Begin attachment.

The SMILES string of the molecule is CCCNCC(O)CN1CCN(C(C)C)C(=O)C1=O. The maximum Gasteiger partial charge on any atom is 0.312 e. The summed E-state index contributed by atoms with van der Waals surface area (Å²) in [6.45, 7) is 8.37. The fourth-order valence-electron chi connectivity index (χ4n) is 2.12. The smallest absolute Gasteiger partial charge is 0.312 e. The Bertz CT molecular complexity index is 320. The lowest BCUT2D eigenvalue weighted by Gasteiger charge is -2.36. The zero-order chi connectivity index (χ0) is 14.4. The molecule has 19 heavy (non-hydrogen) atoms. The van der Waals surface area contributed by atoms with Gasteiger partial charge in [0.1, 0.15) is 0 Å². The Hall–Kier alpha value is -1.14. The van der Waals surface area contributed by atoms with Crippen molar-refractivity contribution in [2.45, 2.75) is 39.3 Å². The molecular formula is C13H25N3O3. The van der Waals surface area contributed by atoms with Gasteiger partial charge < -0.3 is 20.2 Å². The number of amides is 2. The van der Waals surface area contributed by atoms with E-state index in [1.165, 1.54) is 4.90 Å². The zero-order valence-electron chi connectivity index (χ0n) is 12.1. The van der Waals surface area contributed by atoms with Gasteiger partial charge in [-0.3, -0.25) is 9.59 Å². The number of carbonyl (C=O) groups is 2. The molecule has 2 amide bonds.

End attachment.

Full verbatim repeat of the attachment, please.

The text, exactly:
The SMILES string of the molecule is CCCNCC(O)CN1CCN(C(C)C)C(=O)C1=O. The maximum Gasteiger partial charge on any atom is 0.312 e. The summed E-state index contributed by atoms with van der Waals surface area (Å²) in [6.45, 7) is 8.37. The fourth-order valence-electron chi connectivity index (χ4n) is 2.12. The smallest absolute Gasteiger partial charge is 0.312 e. The Bertz CT molecular complexity index is 320. The lowest BCUT2D eigenvalue weighted by Gasteiger charge is -2.36. The zero-order chi connectivity index (χ0) is 14.4. The molecule has 19 heavy (non-hydrogen) atoms. The van der Waals surface area contributed by atoms with Gasteiger partial charge in [0.1, 0.15) is 0 Å². The Hall–Kier alpha value is -1.14. The van der Waals surface area contributed by atoms with Crippen molar-refractivity contribution in [2.45, 2.75) is 39.3 Å². The molecular formula is C13H25N3O3. The van der Waals surface area contributed by atoms with Gasteiger partial charge < -0.3 is 20.2 Å². The number of amides is 2. The van der Waals surface area contributed by atoms with E-state index in [1.165, 1.54) is 4.90 Å². The zero-order valence-electron chi connectivity index (χ0n) is 12.1. The van der Waals surface area contributed by atoms with Gasteiger partial charge in [-0.3, -0.25) is 9.59 Å². The number of carbonyl (C=O) groups is 2. The molecule has 2 amide bonds.